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(Bloomberg Government)—History, demographics and the national mood are pointing to one conclusion about the 2018 congressional races: Democrats are well-positioned to bring one-party government in Washington under Donald Trump’s presidency to a screeching halt.
There’s a confluence of evidence indicating a so-called wave election may be building that would allow Democrats to wrest the House of Representatives from Republican control. A Democratic takeover of the Senate will be harder to achieve.
“We are all very sensitive to the political environment we’re in,” said Oklahoma Representative Tom Cole, who led House Republicans’ campaign arm in 2008. Republicans are girding for an “extraordinarily competitive” election.
Even if only one chamber flips to the Democrats, Trump’s ability to impose his agenda would be thwarted, and his administration almost certainly would find itself pinned down by investigations and subpoenas from congressional committees.
An analysis by Bloomberg Government of historical data, election maps and public polling points to sweeping Democratic gains in the November election, when all 435 House seats and one-third of the Senate are on the ballot.
Since the end of World War II, the party in control of the White House has, on average, had a net loss of 26 House seats in midterm elections. Democrats can win control of the House with a net gain of 24 seats in November. They’d need to win two seats to gain a majority in the Senate.
Adding to that, Trump’s approval rating at this stage of his presidency, 38 percent, is lower than any of his predecessors going back to Harry Truman, according to Gallup polling data. The less popular the president, the more seats his party tends to lose.
That translates to “a very poor chance of bucking the midterm odds if it holds at this level,” Republican pollster Lance Tarrance wrote in a Jan. 5 analysis for Gallup. “Trump’s 20-point approval deficit in recent Gallup polling does not bode well for him, in part because none of the past five presidents saw an increase in their approval rating in the year before their first midterm.”
Republicans do hold some cards. Those include favorable electoral maps drawn by Republican-dominated state governments after the last census. GOP candidates also should be able to run on solid U.S. economic growth, a 26 percent surge in the S&P 500 Index since Trump took office and an unemployment rate that stood at 4.1 percent at the end of the year.
Yet none of the good economic news has budged Trump’s stubbornly low approval ratings so far, or what polls show is a sour public view of the direction of the country.
In that environment, Democratic candidates are swarming to run in Republican-held districts and drawing donors. Through the end of September, 145 House Democratic challengers to 73 Republicans raised at least $100,000, according to the Campaign Finance Institute. At a similar point in 2015, 35 Democratic challengers to 25 incumbent Republicans raised more than $100,000.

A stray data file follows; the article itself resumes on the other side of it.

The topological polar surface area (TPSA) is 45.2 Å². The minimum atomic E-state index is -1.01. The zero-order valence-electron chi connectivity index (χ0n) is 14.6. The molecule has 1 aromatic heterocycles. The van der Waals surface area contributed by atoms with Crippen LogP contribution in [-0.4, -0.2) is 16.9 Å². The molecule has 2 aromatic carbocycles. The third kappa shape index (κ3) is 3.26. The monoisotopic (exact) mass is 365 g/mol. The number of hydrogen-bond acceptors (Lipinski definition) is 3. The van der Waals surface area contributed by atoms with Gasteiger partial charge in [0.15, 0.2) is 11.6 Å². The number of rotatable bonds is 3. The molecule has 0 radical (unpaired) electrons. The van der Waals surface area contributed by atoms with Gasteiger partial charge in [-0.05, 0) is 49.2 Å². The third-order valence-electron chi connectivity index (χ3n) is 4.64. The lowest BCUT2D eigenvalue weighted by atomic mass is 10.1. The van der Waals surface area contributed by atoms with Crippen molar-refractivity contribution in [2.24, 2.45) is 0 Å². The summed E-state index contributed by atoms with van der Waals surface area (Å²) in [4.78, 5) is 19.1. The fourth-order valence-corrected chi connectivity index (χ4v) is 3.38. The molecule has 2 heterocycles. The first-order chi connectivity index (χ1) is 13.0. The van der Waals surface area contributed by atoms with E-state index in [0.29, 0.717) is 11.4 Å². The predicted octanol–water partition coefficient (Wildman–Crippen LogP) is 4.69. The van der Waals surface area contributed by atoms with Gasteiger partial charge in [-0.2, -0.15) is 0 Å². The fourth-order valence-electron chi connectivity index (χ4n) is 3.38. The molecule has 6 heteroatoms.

Republicans currently hold a 238-to-193 edge in the House, with four vacancies, and a 51-to-49 advantage in the Senate, but there’s a lot of turnover in their ranks. There are 40 House Republicans who’ve announced they’ll retire or leave to run for another office, or have resigned for other reasons. Several of them are in districts won by Hillary Clinton in the 2016 presidential race. Among Democrats the number of departures is 16.
Three Senate Republicans aren’t running for re-election. Two of them, Jeff Flake of Arizona and Bob Corker of Tennessee, publicly split with Trump and likely would have faced significant primary challenges from the party’s right wing, highlighting some of the ideological splintering among Republicans.
The off-year and special elections conducted since Trump took office underscore the Republican challenges.
Democrats won governors’ offices by wide margins in New Jersey and Virginia while also capturing Republican seats in both states’ legislatures, as suburban voters shifted to Democratic candidates. In Alabama, Doug Jones became the first Democrat elected to the Senate from the state in 25 years in a race that featured a scandal-tarred and controversial Republican who divided his own party, even though he had Trump’s endorsement.
“That’s three pretty big canaries in the coal mine that ought to warn you that you’re headed into a turbulent period in the next election,” Cole said.
Another indicator comes up on March 13 in a special election for a House seat in southwestern Pennsylvania.
Trump won the district by 20 percentage points and Democrats didn’t field a candidate there in the last two elections. But the Republican Party is investing heavily to hang on to it. Trump paid an official visit there on Jan. 18, and both Vice President Mike Pence and House Speaker Paul Ryan are set to help the Republican candidate, Rick Saccone, raise money. If Saccone barely squeaks by, and certainly if Democrat Conor Lamb wins, it would be a shift of momentum that other campaigns will take seriously.